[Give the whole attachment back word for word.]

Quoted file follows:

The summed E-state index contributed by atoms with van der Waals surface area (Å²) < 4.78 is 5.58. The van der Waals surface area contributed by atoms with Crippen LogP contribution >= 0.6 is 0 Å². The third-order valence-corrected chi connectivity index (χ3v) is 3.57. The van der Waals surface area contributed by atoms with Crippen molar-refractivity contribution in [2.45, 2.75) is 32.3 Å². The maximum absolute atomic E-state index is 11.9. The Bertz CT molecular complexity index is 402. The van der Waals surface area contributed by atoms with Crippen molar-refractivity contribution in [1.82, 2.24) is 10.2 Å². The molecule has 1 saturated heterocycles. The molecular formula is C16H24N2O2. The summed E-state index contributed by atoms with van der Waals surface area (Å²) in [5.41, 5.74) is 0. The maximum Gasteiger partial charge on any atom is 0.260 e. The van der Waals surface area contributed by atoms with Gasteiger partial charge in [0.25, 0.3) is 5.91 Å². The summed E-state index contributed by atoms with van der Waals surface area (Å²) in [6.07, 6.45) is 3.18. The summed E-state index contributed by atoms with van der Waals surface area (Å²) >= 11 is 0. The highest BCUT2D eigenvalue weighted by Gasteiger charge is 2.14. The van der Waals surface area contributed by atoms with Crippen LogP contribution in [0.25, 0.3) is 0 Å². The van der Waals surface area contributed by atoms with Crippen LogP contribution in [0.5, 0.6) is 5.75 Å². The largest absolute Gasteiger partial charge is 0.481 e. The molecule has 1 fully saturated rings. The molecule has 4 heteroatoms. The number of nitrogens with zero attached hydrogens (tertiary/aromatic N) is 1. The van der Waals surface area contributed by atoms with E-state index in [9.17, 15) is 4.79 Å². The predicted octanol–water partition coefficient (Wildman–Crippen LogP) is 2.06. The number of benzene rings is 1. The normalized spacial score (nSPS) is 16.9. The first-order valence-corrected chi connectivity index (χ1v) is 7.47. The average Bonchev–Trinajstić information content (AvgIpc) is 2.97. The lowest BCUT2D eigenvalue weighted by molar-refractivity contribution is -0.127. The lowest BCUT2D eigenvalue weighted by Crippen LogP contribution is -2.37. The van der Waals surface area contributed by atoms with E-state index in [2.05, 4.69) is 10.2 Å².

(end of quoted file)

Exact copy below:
The summed E-state index contributed by atoms with van der Waals surface area (Å²) < 4.78 is 5.58. The van der Waals surface area contributed by atoms with Crippen LogP contribution >= 0.6 is 0 Å². The third-order valence-corrected chi connectivity index (χ3v) is 3.57. The van der Waals surface area contributed by atoms with Crippen molar-refractivity contribution in [2.45, 2.75) is 32.3 Å². The maximum absolute atomic E-state index is 11.9. The Bertz CT molecular complexity index is 402. The van der Waals surface area contributed by atoms with Crippen molar-refractivity contribution in [1.82, 2.24) is 10.2 Å². The molecule has 1 saturated heterocycles. The molecular formula is C16H24N2O2. The summed E-state index contributed by atoms with van der Waals surface area (Å²) in [5.41, 5.74) is 0. The maximum Gasteiger partial charge on any atom is 0.260 e. The van der Waals surface area contributed by atoms with Gasteiger partial charge in [0.25, 0.3) is 5.91 Å². The summed E-state index contributed by atoms with van der Waals surface area (Å²) in [6.07, 6.45) is 3.18. The summed E-state index contributed by atoms with van der Waals surface area (Å²) >= 11 is 0. The highest BCUT2D eigenvalue weighted by Gasteiger charge is 2.14. The van der Waals surface area contributed by atoms with Crippen LogP contribution in [0.25, 0.3) is 0 Å². The van der Waals surface area contributed by atoms with Crippen LogP contribution in [0.5, 0.6) is 5.75 Å². The largest absolute Gasteiger partial charge is 0.481 e. The molecule has 1 fully saturated rings. The molecule has 4 heteroatoms. The number of nitrogens with zero attached hydrogens (tertiary/aromatic N) is 1. The van der Waals surface area contributed by atoms with E-state index in [9.17, 15) is 4.79 Å². The predicted octanol–water partition coefficient (Wildman–Crippen LogP) is 2.06. The number of benzene rings is 1. The normalized spacial score (nSPS) is 16.9. The first-order valence-corrected chi connectivity index (χ1v) is 7.47. The average Bonchev–Trinajstić information content (AvgIpc) is 2.97. The lowest BCUT2D eigenvalue weighted by molar-refractivity contribution is -0.127. The lowest BCUT2D eigenvalue weighted by Crippen LogP contribution is -2.37. The van der Waals surface area contributed by atoms with E-state index in [2.05, 4.69) is 10.2 Å².